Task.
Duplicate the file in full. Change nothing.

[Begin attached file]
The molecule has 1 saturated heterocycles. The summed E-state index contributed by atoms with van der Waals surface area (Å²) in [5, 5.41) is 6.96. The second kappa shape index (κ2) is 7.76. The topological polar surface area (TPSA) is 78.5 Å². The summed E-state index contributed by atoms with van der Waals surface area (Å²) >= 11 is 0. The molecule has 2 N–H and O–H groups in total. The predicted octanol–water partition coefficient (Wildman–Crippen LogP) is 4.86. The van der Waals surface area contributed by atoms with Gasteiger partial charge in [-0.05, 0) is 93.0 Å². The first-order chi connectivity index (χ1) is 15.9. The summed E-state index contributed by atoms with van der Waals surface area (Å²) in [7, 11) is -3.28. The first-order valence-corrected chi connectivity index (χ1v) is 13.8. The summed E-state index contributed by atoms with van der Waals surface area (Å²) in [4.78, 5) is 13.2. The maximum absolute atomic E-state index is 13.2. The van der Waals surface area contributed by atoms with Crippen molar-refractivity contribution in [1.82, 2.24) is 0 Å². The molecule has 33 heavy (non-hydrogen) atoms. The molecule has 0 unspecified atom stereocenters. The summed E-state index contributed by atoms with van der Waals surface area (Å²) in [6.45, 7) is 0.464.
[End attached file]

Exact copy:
The molecule has 1 saturated heterocycles. The summed E-state index contributed by atoms with van der Waals surface area (Å²) in [5, 5.41) is 6.96. The second kappa shape index (κ2) is 7.76. The topological polar surface area (TPSA) is 78.5 Å². The summed E-state index contributed by atoms with van der Waals surface area (Å²) >= 11 is 0. The molecule has 2 N–H and O–H groups in total. The predicted octanol–water partition coefficient (Wildman–Crippen LogP) is 4.86. The van der Waals surface area contributed by atoms with Gasteiger partial charge in [-0.05, 0) is 93.0 Å². The first-order chi connectivity index (χ1) is 15.9. The summed E-state index contributed by atoms with van der Waals surface area (Å²) in [7, 11) is -3.28. The first-order valence-corrected chi connectivity index (χ1v) is 13.8. The summed E-state index contributed by atoms with van der Waals surface area (Å²) in [4.78, 5) is 13.2. The maximum absolute atomic E-state index is 13.2. The van der Waals surface area contributed by atoms with Crippen molar-refractivity contribution in [1.82, 2.24) is 0 Å². The molecule has 33 heavy (non-hydrogen) atoms. The molecule has 0 unspecified atom stereocenters. The summed E-state index contributed by atoms with van der Waals surface area (Å²) in [6.45, 7) is 0.464.